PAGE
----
No 39:  Ellen Malley (sic) (65) a widow was a farmer.  Michael (25) and Thomas (22) were farmers sons.  Ellen and her sons could not read. Thomas spoke Irish only; Ellen and Michael were bilingual.   The house was 2nd class with three windows in front and three people occupied two rooms.  There was a cow house and a piggery on the property.

No (40):  John Summerville (70), his wife Catherine (65) sons John (40) and Michael (21), were resident here and farming was their way of life.  Catherine was born in Co. Galway; the others were born in Co. Mayo; none could read. The father and son John, who was blind, spoke Irish only; the mother and Michael spoke Irish and English.  The house was 3rd class with two windows to the front and four people occupied two rooms.  There was a stable on the premises.

No 41:  Simon Summerville (80) and his wife Anne (70) were farmers; Bridget (28) was a farmer’s daughter and Michael (26) a farmer’s son.  Mary Holleran (45) was listed as a general domestic servant.  Michael could read and write; the others could not read. Simon and Mary spoke Irish only; Anne and Michael were bilingual.  Simon, his wife and Mary Holleran were born in Co. Galway and Bridget and Michael were born in Co. Mayo.  The house was 2nd class with three windows in front and five people occupied two rooms.  There was a piggery on the property.

No 42:  Thomas Summerville (32) a farmer, his wife Bridget (30) and their five children lived here.   Anne (8) and Martin (7) were scholars; John was (6), Bridget (5) and Kate (2) years old.  At this time Bridget senior was the only one that could read and write; all but little Kate were bilingual.  The house was 3rd class with one window in front and the family of seven occupied two rooms.  Two outbuildings contained a barn and a shed.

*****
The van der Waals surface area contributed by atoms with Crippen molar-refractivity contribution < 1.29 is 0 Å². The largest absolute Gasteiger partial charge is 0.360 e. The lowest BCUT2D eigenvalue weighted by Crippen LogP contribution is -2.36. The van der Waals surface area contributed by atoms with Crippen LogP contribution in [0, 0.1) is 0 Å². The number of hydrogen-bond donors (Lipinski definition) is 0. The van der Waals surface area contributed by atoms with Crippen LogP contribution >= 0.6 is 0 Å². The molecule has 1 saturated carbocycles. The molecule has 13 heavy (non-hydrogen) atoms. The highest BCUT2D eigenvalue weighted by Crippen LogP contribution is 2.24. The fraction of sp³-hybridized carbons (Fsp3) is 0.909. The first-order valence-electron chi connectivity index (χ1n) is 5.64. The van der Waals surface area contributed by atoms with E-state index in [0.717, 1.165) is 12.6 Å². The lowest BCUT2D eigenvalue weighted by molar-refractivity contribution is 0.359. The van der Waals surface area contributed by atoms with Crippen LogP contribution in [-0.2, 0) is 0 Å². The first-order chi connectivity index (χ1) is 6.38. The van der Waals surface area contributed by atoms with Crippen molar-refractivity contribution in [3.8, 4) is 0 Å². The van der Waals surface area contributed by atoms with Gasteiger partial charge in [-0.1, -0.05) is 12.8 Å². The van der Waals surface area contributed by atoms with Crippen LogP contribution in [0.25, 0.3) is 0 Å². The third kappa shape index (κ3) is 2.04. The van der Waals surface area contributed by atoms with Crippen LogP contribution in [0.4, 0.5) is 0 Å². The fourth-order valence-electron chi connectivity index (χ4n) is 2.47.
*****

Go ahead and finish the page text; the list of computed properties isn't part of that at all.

No 43:  Kate Egan (50) a widow, was a farmer and she was head of this household.  Her niece Kate Joyce (30) and husband Pat Joyce (30) lived here with their children Kate (5), Anne (3) and Mary (1). All were born in Co. Mayo; all but infant Kate spoke Irish and English and the mother only, could read and write.  The house was 2nd class with three windows to the front and the family of six people two rooms.  There was a cow house and a barn on the property.

Return of Out Offices and Farm Steadings (Form B2) is not included for the remainder of the properties in the 1901 census return.

No 44:  Michael Summerville (50), his wife Margaret (50) and their two children were the occupants of this house.   Farming was their occupation.  Patrick (18) was a farmer’s son and Bridget (16) a farmer’s daughter.  All were born in Co. Mayo.  Michael and Margaret spoke Irish only and could not read; their children could read and write and were bilingual.  The house was 3rd class with two windows in front and four people occupied two rooms.

No 45:  Anne Malley (32) a farmer and her children Mary (5) and John (2) were born in Co. Mayo.  Irish only was spoken in the home, and Anne could not read at this time.  The house was 3rd class with one window in front and the mother and her children occupied two rooms.